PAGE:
A simple guide to buying white wine

As Summer is on its way the warm evenings draw us into spending more time in the garden and often in the company of friends.  Often at dinner parties a good bottle of wine accompanies.  To find the best bottle of white wine Kira Browdy has written the following simple guide.

If you’re hosting a dinner party, or even just a quiet night in with friends, it’s important to get a good bottle of wine. A tasty dish will become even better if you know which wine should go with it. With so many wines to choose from, it can be a bit daunting. But you don’t have to look far for a good bottle of wine. White wine is perfect for any festive event as well as for usual dinner with the family.

White wines are the choice of true connoisseurs of wine. White wine has a more subtle and elegant bouquet and a more delicate taste compared with red wine, so it is more difficult to estimate. It is believed that the wine potential of a country can be estimated exactly by the taste of white and not of red wine because it is a true art to prepare an outstanding white wine. Some people prefer the taste of white table wines or dessert wines, and some prefer semi-dry or semi-sweet varieties.

But the attempt to choose a worthy bottle of wine and not to get lost among the shelves can be quite challenging. Therefore I have decided to tell about what you should look for when buying white wine.

1. Look at prices. In recent years the "elite" wine is associated by many with a high purchase price but this is not always the case. Elite white wine can be bought in various price ranges. But the probability of finding a bottle that’s good and cheap is very low. You get what you pay for, so try and avoid the cheapest bottles (unless you see one on offer).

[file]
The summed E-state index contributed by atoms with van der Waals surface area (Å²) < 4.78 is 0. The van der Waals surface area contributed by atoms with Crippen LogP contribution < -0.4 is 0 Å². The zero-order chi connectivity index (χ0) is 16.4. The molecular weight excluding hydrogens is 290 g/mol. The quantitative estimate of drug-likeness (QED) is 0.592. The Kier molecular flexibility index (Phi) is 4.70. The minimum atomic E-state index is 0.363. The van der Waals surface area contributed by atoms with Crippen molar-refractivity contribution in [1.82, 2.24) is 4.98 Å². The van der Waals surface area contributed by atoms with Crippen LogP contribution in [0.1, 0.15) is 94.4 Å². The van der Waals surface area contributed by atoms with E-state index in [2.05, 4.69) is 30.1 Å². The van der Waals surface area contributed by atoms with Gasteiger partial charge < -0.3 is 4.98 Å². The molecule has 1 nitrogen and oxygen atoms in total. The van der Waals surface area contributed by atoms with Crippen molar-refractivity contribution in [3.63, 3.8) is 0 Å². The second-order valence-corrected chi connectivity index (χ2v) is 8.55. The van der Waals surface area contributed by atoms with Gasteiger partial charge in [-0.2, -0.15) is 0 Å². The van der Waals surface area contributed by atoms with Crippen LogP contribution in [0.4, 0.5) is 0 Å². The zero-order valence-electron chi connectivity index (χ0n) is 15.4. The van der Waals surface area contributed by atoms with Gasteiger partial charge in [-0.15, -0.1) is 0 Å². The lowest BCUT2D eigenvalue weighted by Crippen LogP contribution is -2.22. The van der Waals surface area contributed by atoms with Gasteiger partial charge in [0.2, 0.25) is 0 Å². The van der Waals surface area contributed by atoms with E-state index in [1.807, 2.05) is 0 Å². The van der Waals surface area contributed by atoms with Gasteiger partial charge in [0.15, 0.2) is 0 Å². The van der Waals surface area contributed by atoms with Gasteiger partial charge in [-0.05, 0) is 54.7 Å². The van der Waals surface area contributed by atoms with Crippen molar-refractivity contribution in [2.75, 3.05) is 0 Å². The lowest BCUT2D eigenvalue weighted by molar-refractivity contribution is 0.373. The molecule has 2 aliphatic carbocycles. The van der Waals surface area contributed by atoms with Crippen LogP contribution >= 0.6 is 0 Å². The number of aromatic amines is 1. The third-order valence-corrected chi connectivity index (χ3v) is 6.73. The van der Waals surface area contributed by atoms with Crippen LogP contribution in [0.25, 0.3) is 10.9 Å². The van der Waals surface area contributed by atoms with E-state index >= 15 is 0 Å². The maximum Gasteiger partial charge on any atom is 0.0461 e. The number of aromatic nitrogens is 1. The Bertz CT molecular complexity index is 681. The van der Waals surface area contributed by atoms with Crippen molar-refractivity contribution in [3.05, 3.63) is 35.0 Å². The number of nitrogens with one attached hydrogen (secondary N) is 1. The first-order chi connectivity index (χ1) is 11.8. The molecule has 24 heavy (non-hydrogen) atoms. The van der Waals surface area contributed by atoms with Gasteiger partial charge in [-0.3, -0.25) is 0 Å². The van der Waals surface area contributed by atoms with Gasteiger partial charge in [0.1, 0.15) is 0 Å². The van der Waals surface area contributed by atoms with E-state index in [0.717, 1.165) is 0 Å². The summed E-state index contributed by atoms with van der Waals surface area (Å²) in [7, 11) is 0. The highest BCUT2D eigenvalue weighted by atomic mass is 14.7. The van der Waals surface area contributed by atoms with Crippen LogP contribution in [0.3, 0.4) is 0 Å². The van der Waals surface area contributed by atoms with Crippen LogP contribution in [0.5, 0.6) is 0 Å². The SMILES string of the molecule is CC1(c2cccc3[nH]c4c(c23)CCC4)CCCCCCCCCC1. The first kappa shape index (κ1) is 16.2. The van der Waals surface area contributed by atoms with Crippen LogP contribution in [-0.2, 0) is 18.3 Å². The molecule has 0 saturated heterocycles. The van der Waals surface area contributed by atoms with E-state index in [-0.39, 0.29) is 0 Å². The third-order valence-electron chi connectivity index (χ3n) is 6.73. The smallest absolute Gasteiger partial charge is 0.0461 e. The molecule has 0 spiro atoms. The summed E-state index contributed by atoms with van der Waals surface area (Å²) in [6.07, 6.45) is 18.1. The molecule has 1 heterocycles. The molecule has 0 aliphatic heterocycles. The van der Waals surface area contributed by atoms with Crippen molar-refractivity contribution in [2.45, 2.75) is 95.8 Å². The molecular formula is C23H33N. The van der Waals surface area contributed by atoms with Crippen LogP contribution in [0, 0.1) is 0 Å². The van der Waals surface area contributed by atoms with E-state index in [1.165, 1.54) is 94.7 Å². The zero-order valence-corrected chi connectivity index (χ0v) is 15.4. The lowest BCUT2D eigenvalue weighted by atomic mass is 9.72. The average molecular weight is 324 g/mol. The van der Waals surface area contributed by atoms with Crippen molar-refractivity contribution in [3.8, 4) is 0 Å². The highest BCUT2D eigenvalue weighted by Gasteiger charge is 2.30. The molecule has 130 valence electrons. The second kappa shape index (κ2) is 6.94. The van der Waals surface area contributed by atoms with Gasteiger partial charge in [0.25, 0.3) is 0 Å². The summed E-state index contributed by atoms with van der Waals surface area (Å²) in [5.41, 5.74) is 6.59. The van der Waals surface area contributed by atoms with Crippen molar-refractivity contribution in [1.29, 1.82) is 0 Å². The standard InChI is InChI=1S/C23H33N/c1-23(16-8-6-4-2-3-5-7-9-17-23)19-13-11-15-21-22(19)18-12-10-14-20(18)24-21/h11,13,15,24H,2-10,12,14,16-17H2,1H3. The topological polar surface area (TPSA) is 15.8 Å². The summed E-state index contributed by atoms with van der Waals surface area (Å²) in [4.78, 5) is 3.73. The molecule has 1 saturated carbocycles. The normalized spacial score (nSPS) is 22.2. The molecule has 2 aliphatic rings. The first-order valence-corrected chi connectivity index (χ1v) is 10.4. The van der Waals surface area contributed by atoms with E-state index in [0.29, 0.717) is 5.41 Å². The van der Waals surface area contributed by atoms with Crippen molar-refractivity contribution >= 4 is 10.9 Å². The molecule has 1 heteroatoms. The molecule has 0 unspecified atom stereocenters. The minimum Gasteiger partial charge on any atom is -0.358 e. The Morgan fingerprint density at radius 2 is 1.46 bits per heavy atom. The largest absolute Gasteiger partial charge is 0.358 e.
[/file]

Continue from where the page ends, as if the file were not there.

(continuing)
2. Consider the sugar content. The most interesting white wines are white dry wines sugar content of which doesn't exceed 0.2%. Semisweet white wines differ by strength 12-15% and 7% sugar content. Sweet white wine contains from 7% to 30% of sugar.

3. Pay attention to the composition. If the label doesn't specify a specific variety or several varieties of grapes used for its production and is given only imprecise formulation like "of the best varieties," then almost certainly in the production were used just some remains of grapes so there can be no more words about its quality. Such wine is never really good...

4. Check for sediment. Sometimes sediment may indicate that there have been some irregularities in the carriage (e.g., wine was frozen) or storage (e.g., direct sunlight). Yet little sediment in the wine is not a reason to panic. Most likely, this means that you will drink aged or biological wine which didn't pass the filtering process and thus didn't lose its substances that make up the taste of the wine.

5. Read the information on the label and not just look at it. There are a few signs that help determine the quality of wine by its appearance and the label. But quite often behind the fanciful picture hides a very unattractive content. Often you can find tips from sommeliers who don’t recommend buying wines with animals, birds and insects on the label. This might sound snobbish, but it’s important that you look past the attractive graphics to the information about the wine. 

Besides gorgeous taste, light shades of this drink will remind you of the sunlight which was absorbed by the great brands of wine. Moderate consumption of white wine will positively affect your health and appearance; it will add more shine to your eyes and a delicate taste of the drink will perfectly complement any dish.

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